Training is another HSI domain that intersects with Human Factors Engineering and Safety.
Training is any activity that results in enabling users, operators, maintainers, leaders and support personnel, to acquire, gain or enhance knowledge, skills, and concurrently develops their cognitive, physical, sensory, team dynamics and adaptive abilities to conduct joint operations and achieve maximized and fiscally sustainable system life cycles. The training of people as a component of material solutions, delivers the intended capability to improve or fill capability gaps. (Defense Acquisition University, 2016, 6.3.3)
Training can help to mitigate problems that are associated with limited attentional resources. Effective training equips the rail workforce with the knowledge, skills, and abilities for efficient, effective, and safe operations. Effective training also uses strategies and tools (such as computer-based and interactive training, simulation, on-the-job training) that are useful for different types of content and account for different learning styles.
Training related to issues of attention and distraction should include educating rail operators on operator attention abilities and limitations, including topics such as the challenges of keeping sustained attention (vigilance), the consequences of divided attention, and what can happen when an operator’s attention is diverted from the task at hand (distractions).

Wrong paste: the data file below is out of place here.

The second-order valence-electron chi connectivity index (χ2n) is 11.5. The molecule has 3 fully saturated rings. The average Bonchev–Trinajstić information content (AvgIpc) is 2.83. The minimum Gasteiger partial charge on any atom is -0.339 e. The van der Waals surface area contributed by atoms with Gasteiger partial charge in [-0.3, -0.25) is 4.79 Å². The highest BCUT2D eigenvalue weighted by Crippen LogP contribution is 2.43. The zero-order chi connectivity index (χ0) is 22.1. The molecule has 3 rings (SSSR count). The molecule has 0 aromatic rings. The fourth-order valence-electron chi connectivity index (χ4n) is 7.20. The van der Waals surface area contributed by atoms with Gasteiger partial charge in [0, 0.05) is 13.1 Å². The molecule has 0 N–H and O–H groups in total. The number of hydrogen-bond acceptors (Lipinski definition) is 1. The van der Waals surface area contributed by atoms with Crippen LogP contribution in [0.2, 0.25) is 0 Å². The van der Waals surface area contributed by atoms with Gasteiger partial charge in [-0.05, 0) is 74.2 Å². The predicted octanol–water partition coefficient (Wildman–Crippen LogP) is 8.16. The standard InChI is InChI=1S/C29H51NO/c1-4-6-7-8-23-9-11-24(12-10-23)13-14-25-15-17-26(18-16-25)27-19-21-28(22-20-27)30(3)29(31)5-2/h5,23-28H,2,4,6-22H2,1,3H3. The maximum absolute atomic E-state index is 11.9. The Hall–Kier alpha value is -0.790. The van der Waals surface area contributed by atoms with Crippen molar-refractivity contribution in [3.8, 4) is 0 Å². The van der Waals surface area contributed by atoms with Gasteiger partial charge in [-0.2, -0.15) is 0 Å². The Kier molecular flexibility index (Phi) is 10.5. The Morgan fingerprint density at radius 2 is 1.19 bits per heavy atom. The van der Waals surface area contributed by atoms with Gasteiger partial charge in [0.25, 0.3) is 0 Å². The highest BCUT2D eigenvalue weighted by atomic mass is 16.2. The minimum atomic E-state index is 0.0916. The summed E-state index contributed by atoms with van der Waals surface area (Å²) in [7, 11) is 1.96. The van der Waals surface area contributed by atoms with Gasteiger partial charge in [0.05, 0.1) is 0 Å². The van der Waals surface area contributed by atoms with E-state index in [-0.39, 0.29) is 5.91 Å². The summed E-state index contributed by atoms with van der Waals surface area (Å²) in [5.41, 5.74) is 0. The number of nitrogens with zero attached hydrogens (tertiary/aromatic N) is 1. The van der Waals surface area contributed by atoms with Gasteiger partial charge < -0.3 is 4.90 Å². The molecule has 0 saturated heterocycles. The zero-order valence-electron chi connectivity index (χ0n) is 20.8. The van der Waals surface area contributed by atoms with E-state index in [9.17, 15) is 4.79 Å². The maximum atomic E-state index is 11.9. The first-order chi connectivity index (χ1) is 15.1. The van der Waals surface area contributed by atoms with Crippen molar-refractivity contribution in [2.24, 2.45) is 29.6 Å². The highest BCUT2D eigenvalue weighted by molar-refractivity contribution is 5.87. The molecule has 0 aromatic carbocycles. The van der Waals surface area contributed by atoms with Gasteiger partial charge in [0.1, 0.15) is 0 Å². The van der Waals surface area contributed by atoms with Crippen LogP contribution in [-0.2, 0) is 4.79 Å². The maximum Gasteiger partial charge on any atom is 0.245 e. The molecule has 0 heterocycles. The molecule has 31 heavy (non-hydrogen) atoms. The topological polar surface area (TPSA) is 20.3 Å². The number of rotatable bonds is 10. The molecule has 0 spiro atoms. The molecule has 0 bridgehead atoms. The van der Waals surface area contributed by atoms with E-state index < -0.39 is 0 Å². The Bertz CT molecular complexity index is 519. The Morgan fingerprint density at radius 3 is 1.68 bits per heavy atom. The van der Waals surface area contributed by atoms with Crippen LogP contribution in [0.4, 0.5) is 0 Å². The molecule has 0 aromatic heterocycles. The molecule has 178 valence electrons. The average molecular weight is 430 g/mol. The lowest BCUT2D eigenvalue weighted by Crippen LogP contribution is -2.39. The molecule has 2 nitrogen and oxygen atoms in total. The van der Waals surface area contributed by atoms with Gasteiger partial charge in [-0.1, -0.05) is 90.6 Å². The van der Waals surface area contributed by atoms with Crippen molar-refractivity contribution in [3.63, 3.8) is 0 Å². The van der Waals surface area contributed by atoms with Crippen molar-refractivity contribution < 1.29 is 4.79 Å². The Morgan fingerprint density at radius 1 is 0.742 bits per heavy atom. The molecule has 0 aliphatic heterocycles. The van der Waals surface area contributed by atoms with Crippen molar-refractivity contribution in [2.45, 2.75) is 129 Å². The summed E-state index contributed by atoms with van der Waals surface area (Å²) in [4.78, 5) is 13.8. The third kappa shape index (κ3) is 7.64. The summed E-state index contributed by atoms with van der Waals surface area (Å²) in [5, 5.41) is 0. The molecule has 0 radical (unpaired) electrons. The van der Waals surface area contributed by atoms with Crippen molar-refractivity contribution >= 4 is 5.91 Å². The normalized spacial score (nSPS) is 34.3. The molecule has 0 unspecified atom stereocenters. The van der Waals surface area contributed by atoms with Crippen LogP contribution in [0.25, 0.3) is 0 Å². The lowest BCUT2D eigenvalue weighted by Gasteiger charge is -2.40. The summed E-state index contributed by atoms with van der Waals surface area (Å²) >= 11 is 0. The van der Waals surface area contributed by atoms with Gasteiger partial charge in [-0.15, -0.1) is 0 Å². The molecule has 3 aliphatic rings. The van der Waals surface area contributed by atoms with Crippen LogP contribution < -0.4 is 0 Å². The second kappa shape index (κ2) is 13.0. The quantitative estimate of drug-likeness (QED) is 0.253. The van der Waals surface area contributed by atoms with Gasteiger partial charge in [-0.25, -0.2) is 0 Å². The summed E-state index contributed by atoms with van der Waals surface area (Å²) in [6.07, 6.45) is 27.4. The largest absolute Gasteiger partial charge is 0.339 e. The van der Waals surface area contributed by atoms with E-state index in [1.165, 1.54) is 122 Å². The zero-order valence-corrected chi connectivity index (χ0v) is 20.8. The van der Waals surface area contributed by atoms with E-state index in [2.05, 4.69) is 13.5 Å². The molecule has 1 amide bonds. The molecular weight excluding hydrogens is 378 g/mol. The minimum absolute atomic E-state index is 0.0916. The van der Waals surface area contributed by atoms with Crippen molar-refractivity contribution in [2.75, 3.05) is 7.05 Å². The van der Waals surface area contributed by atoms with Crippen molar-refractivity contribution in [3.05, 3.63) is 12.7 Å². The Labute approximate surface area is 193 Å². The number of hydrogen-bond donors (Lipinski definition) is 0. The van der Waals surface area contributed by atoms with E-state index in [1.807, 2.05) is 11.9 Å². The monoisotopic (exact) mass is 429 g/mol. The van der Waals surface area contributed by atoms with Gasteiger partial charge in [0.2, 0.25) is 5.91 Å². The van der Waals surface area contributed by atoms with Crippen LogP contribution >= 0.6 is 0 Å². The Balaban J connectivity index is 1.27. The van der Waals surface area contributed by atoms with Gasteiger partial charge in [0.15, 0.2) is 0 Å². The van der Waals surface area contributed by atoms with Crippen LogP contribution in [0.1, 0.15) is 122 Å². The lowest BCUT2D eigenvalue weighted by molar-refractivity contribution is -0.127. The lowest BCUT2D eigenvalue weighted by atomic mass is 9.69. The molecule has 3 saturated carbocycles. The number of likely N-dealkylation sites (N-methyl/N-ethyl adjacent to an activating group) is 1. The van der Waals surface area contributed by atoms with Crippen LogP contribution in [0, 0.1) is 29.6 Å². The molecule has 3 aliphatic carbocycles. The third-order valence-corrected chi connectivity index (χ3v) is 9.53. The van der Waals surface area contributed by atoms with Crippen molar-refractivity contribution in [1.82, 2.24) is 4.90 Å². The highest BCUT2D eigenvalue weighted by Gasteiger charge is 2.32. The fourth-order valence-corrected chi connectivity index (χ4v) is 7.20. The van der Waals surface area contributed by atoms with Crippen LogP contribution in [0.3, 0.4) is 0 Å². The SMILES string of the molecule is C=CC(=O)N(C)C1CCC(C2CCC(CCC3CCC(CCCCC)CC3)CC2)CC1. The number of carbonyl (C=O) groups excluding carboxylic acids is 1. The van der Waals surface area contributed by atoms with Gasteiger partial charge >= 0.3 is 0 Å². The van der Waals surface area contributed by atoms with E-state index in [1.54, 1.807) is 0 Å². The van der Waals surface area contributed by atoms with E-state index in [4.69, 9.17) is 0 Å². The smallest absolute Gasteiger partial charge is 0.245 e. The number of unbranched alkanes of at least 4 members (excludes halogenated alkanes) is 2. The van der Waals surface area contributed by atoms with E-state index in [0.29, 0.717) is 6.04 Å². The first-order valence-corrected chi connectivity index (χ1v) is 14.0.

Training might also include education on the different types of distraction. For example, anxiety or worry about work or personal factors can be a significant source of distraction for rail personnel, affecting performance by redirecting attention away from the primary task (Matthews et al., 2002; Wine, 1971). Railroad management might consider providing rail operators with training to develop effective coping strategies and stress management skills that can help reduce the distractions related to stress and anxiety.
Finally, training related to attention and distraction can provide operators with guidance on techniques to manage attention. Rail company training already encourages operators to develop their own methods to track tasks such as rule changes, temporary work orders, and re-routings using the job brief checklist. Operators will either mark up the checklist, or develop their own reminders on a separate piece of paper. Additional training that includes strategies operators might consider or adapt for their own use could be a valuable means of mitigating problems associated with distraction. Some of these may be individual strategies, but many rely on teamwork.